_ _ _ __ | |__ | | ___ __ _ | '_ \| '_ \| |/ _ \ / _` | | |_) | | | | | (_) | (_| | | .__/|_| |_|_|\___/ \__, | |_| ...2020-12-20 |___/## What if time had another dimension ?

Physics sometimes describe three spatial dimensions and a fourth temporal. That's probably why it's commonly said that "time is the fourth dimension". For time travel, one-dimensionality poses some issues, like the predestination paradox. I'm not going to go into these issues as they are well discussed elsewhere. Seemingly unrelated to time-travel, we have the many-worlds interpretation (MWI) of quantum mechanics. The concept is somewhat convenient for "forking" the time-line in time-travel. This is probably also old-hat, what I want to bring to the discussion, is an idea that may be novel. I don't know how to search for it, so if it's already been suggested, please let me know!## I want to define time as the progression of discrete states of the universe.

Now, usually, we then picture time as a one-dimensional line: +--------------------------+ x = time, _ = "path through time" |...b_____________e........| . = discrete state +--------------------------+ b,e = begin, end of a time-line.## What if, instead, we stole from the MWI, and assumed that all states

of the universe exist along another axis ? +--------------------------+ |..........................| x = time (progression axis, Tx) |......b_____________e.....| y = time (state axis, Ty) |..........................| . = discrete state |..........................| |..........................| +--------------------------+ This allows for multiple time-lines to unfold in parallel, which is as far as I understand compatible with the MWI. Well, that's the gist of it. One way of looking at this, dimension-wise, is to see each dot as a set of the three spatial coordinates, and everything else in the universe, and then the Tx and Ty coordinates as the two higher time coordinates. I originally wanted to describe them: time and state.## We can have fun time-travel stuff with this model, we need to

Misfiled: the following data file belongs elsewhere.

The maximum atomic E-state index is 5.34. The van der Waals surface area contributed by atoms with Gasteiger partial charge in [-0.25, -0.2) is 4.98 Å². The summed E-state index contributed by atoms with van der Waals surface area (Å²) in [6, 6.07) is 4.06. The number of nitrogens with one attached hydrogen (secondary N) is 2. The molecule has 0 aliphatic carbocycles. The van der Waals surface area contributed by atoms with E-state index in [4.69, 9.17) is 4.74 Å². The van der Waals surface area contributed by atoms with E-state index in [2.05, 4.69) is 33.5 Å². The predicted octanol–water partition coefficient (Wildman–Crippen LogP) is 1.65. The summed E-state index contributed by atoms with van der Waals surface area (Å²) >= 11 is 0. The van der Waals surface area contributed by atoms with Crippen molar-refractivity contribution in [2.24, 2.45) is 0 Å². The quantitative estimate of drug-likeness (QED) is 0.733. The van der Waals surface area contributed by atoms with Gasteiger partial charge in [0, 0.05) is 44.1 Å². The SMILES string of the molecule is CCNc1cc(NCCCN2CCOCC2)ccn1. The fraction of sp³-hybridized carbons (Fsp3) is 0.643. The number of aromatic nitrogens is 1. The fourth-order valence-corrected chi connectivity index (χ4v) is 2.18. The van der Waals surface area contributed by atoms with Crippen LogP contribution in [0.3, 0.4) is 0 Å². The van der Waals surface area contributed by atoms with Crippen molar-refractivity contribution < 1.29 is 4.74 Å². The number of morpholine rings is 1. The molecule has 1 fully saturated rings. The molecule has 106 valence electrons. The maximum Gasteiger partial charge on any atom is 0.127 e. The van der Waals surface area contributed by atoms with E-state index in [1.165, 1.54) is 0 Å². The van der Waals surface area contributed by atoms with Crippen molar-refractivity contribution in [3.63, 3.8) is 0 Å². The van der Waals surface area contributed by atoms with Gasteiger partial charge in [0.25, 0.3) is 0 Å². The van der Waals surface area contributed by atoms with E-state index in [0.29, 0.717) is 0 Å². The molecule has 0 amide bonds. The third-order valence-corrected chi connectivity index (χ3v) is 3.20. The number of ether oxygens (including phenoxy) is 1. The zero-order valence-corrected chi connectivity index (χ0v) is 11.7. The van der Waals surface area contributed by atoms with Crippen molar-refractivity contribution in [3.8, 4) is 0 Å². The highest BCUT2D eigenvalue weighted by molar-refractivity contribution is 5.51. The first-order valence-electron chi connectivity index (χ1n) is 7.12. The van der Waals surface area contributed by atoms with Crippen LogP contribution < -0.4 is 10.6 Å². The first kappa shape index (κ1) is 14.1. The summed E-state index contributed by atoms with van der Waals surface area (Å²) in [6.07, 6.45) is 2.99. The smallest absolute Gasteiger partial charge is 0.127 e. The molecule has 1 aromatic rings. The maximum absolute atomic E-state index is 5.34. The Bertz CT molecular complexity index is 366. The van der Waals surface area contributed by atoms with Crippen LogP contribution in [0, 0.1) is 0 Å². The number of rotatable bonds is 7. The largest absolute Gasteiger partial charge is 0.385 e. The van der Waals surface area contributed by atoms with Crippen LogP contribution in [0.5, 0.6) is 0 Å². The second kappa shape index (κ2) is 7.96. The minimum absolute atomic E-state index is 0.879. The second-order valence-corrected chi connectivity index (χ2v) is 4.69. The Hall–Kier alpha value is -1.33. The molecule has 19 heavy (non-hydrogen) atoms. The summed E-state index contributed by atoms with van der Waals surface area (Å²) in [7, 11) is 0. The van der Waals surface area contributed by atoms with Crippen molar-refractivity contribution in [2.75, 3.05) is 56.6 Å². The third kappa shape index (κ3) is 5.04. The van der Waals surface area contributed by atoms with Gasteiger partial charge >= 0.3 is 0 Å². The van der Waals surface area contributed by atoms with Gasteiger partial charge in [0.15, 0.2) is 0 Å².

add one thing to time travel, which is very logical anyway. In 1d time, we have to move along the X axis only and that gives us a problem if all states exist only along that axis, in short: "You cannot travel back in time, since the you that travelled back in time don't exist in that time". +--------------------------+ |...b_____________e........| +---^----------------------+ | + The you that DIDN'T travel back in time is the only inhabitant In this state, because if you did travel back to that state, you'd destroy it, replacing it with a new state. This does not mean time-travel can't be done, we just need to travel back to a time that we do exist in! So, we simply have to also move along the Y axis to a time where the you that travelled back in time exist. +--------------------------+ |..........................| |......b_____________TE....| |.........B______?.........| |..........................| |..........................| +--------------------------+ b = beginning of time-line (the specific time-line where you travel back). B = beginning of time-line where you travelled back in time, where both the you who've not yet travelled back in time (but is about to), and the you who travelled back in time exist at the same time. _ = progression of discrete states ? = End of the time-line, you might decide to stay there, getting to know yourself better, or forward to E which is the discrete moment after you went back in time. The time-state dimension may have the annoying property of not being linear as the four others, the position along the state axis, containing you + the you that travelled back in time may not lie right next to the original. I don't know if this disqualifies it as a dimension, if it can be one, it's definitely non-Euclidean, it may be that finding the right state-dimension to travel to is way harder than anything else about this form of time-travel, on the other hand, knowing it exists, maybe there's enough comfort in knowing that you already did it, even if it was not from this time-line ?## What was this?

No idea.